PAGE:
There’s a lot of uses for V.R in education which could shape the classroom of the future. With the fact that V.R can be accessed in a variety of ways (Wearable tech or Smartphones)  it means that no one is excluded in the classroom experience and with enough funding educational facilities can include V.R within equipment that can be loaned out to staff and students.

I know I’d look forward to having V.R tech on our booking systems – both recording and viewing equipment!

 ~ Laura


Ghost of Pinterest Past

This app had it’s brief 15 minutes in the educational limelight a few years back. Though it is a few years old, as a rule, it still has educational benefits which shouldn’t be forgotten just because it’s not the buzz word of the year.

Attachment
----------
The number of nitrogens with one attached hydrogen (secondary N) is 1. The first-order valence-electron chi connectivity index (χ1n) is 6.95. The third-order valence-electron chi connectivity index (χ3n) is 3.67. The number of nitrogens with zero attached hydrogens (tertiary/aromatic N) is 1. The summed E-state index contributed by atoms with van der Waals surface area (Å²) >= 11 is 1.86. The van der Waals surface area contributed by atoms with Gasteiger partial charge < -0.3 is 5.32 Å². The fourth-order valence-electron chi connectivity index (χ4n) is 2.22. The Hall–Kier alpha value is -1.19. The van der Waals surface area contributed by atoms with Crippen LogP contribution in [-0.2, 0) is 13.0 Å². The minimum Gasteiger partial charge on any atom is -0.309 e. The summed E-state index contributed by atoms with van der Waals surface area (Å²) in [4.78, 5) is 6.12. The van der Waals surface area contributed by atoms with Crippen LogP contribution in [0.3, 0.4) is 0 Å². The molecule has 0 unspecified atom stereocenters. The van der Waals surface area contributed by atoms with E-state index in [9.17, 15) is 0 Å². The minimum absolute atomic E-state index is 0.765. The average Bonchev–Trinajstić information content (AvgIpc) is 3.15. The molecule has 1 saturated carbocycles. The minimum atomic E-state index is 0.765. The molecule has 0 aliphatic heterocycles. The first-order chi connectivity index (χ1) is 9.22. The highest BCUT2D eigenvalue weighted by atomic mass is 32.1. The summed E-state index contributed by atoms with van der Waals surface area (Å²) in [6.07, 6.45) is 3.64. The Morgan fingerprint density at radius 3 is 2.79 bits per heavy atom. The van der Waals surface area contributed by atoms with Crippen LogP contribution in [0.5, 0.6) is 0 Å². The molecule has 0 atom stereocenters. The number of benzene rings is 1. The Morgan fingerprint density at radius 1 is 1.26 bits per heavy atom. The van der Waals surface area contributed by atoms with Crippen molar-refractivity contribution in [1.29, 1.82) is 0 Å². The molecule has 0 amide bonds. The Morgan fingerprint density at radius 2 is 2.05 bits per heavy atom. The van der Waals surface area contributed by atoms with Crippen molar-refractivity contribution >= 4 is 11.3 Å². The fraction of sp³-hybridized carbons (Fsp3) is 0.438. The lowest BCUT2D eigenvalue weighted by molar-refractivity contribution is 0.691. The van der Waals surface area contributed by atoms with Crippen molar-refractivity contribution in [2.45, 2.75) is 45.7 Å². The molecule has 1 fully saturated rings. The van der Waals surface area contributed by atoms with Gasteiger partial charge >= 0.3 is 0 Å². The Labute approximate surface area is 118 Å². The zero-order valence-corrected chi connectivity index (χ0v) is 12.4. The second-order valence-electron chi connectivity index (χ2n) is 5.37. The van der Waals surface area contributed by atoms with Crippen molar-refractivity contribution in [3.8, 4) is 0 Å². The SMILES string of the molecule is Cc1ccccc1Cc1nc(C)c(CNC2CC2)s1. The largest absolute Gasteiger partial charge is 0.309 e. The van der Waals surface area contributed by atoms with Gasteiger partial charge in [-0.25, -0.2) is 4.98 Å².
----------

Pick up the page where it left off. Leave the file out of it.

Recap of it’s uses:

  • Researching – Setting up a Pinterest board for a specific research project for yourself. As a student you can set a board up for yourself and keep it secret so you can gather ideas without worry that someone else is seeing the board.
  • Student Group Work – Creating a group board on Pinterest for group assignments means that classrooms can be flipped, so the students do the research in one place. The boards can be set up by staff
  • Collecting and sharing ideas – Search specific ideas, such as lesson ideas or ice breaker tasks. Share these with other people, or pin them on a public board so people can see it.
  • Visually Organising ideas – Organise the pins through boards in a way that makes it easy for you as a tutor. For example: a board called ‘ideas for unit 101 lessons’ and a board for ‘assessment ideas’